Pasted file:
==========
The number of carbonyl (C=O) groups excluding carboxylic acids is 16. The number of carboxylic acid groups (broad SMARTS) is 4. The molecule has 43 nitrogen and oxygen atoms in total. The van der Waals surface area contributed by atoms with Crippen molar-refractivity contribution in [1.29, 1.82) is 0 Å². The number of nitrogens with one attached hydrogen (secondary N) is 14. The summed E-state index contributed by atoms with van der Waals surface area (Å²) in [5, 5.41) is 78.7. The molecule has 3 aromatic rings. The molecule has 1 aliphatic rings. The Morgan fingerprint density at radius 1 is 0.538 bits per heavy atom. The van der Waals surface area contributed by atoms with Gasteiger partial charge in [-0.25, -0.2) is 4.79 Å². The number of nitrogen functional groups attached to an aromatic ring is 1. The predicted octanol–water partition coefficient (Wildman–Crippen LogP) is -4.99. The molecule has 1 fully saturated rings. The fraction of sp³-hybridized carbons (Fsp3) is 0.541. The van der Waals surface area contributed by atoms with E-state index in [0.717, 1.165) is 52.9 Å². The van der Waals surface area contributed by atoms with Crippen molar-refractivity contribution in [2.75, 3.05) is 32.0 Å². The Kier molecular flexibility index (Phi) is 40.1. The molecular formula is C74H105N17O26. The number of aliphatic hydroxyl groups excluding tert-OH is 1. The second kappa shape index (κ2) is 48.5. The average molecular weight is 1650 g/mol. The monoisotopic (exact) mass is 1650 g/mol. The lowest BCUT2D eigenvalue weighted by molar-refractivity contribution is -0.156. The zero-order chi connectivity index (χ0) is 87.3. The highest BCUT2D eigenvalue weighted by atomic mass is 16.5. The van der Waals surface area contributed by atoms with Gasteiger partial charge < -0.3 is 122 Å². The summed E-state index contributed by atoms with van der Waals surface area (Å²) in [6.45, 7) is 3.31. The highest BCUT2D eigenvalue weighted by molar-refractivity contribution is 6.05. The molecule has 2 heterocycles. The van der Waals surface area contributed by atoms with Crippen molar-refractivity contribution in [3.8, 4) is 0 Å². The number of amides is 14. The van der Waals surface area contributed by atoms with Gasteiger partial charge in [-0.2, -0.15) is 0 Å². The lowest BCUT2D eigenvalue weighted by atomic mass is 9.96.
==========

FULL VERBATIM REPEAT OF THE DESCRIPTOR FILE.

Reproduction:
The number of carbonyl (C=O) groups excluding carboxylic acids is 16. The number of carboxylic acid groups (broad SMARTS) is 4. The molecule has 43 nitrogen and oxygen atoms in total. The van der Waals surface area contributed by atoms with Crippen molar-refractivity contribution in [1.29, 1.82) is 0 Å². The number of nitrogens with one attached hydrogen (secondary N) is 14. The summed E-state index contributed by atoms with van der Waals surface area (Å²) in [5, 5.41) is 78.7. The molecule has 3 aromatic rings. The molecule has 1 aliphatic rings. The Morgan fingerprint density at radius 1 is 0.538 bits per heavy atom. The van der Waals surface area contributed by atoms with Gasteiger partial charge in [-0.25, -0.2) is 4.79 Å². The number of nitrogen functional groups attached to an aromatic ring is 1. The predicted octanol–water partition coefficient (Wildman–Crippen LogP) is -4.99. The molecule has 1 fully saturated rings. The fraction of sp³-hybridized carbons (Fsp3) is 0.541. The van der Waals surface area contributed by atoms with E-state index in [0.717, 1.165) is 52.9 Å². The van der Waals surface area contributed by atoms with Crippen molar-refractivity contribution in [2.75, 3.05) is 32.0 Å². The Kier molecular flexibility index (Phi) is 40.1. The molecular formula is C74H105N17O26. The number of aliphatic hydroxyl groups excluding tert-OH is 1. The second kappa shape index (κ2) is 48.5. The average molecular weight is 1650 g/mol. The monoisotopic (exact) mass is 1650 g/mol. The lowest BCUT2D eigenvalue weighted by molar-refractivity contribution is -0.156. The zero-order chi connectivity index (χ0) is 87.3. The highest BCUT2D eigenvalue weighted by atomic mass is 16.5. The van der Waals surface area contributed by atoms with Gasteiger partial charge < -0.3 is 122 Å². The summed E-state index contributed by atoms with van der Waals surface area (Å²) in [6.45, 7) is 3.31. The highest BCUT2D eigenvalue weighted by molar-refractivity contribution is 6.05. The molecule has 2 heterocycles. The van der Waals surface area contributed by atoms with Crippen molar-refractivity contribution in [3.8, 4) is 0 Å². The number of amides is 14. The van der Waals surface area contributed by atoms with Gasteiger partial charge in [-0.2, -0.15) is 0 Å². The lowest BCUT2D eigenvalue weighted by atomic mass is 9.96.